Monday, August 6, 2007

Low Tide

Size comparison
Originally uploaded by Captain_Peleg
Continuing where I left off... Last Saturday's coffee of the day was Ethiopian Harar mixed with New Guinea because I didn't want to wait for them to brew another pot. Also, this picture is from last week when there were plenty of piping plovers in the land of gulls photo ops.

Today (that would be Saturday August 4) the coffee of the day is Ethiopian Yrgacheffe, which is rapidly becoming my favorite. There are not nearly as many gulls hanging out at the south end of the beach and no piping plovers present themselves to me. It's low tide. Very low tide. Astronomically low tide for the month (obviously the high tide will be the astronomically high tide for the month, but that's not germane to our story), I've got a lot of ground, err sand, to cover.

As soon as I set up my chair and get the binoculars out of the backpack I spot someone in the closed area of beach. He's already too far away for me to get his attention and he's headed away from me. i radio the gatehouse and pretty soon Unit 61 is on his way and I'm giving him updates. I realize I set up way too far from the water when I lose sight of the guy behind a berm of sand.

After 61 walks the guy, a birder of course, out of the closed area, we're chatting about the number of chicks (8) and the craziness of visitors when a group of 4 kids appear without adult supervision. Deja vu. 61 handles the kids while I go talk to a jogger who is barreling down the beach in one of those jogger trances. All I have to say to him is "Hi" and he turns around before he gets to the boundary.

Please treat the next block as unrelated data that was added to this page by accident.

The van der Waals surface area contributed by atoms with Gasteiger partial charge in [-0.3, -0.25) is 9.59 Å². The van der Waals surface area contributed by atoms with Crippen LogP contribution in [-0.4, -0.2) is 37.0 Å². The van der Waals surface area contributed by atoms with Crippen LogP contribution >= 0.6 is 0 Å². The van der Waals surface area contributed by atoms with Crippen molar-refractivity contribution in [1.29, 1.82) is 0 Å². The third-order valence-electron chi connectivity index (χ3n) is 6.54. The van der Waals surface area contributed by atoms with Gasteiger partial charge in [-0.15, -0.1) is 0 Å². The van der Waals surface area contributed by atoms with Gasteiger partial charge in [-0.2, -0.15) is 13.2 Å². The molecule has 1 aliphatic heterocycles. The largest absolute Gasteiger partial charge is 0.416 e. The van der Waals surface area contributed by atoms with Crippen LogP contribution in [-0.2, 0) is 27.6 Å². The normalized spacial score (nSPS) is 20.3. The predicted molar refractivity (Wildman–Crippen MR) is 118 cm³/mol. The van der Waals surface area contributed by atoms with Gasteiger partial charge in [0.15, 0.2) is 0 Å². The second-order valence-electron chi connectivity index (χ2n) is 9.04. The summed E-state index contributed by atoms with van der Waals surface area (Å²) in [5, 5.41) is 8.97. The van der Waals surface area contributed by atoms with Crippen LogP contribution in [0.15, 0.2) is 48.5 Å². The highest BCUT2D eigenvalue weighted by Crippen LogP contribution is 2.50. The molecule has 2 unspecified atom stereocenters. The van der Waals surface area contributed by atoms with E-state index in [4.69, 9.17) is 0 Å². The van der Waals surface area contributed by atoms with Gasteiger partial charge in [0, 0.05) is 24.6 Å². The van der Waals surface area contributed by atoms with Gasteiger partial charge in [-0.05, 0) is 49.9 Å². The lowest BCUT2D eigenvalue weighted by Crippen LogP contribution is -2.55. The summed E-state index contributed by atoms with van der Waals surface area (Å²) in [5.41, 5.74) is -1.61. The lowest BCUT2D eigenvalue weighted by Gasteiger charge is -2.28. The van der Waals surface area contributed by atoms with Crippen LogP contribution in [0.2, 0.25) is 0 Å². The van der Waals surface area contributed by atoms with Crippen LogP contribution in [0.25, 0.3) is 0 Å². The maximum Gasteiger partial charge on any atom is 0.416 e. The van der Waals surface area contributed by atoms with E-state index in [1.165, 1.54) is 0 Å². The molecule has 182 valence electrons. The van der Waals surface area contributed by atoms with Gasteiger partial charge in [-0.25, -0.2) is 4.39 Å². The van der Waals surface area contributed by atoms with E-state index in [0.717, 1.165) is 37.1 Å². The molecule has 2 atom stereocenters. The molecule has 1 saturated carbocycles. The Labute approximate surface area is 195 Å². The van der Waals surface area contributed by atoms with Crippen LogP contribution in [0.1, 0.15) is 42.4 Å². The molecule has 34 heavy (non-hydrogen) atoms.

I move my chair closer to the water with some help from 61 then he returns to his truck. I keep busy answering questions on everything from when is high tide to how to keep greenheads away and oh by the way how are the plovers doing and reminding people of the beach closure and begin to feel as run on as this sentence (way of indicating I meant to write a run on sentence for effect).

I do have a brief interlude of time for some serious gull behavior observation. Two great black backs are chowing down on a little skate (that's the name not the size) when a third great black back tries to horn in. They thrust their necks forward and call loudly in unison making kind of threatening head gestures until the third gull backs off. It's really impressive. While they're arguing over the skate I notice another dead fish washed up on the beach -- not sure what it is, not flat like a flounder or a skate and not big enough or striped enough to be a striper. As I'm wondering why the other great black back hasn't noticed this prize, a ringbilled gull discovers it and starts tearing strips of flesh off it, eating fast. It's making progress when the great black back walks over -- doesn't even fly over and swoop down -- grabs the fish away from the ringbill, flips it so it's lengthwise and swallows it whole. There's no way a ringbill could have done that. The fish was too big. It really hit me that size matters and the big predator gets the big prey.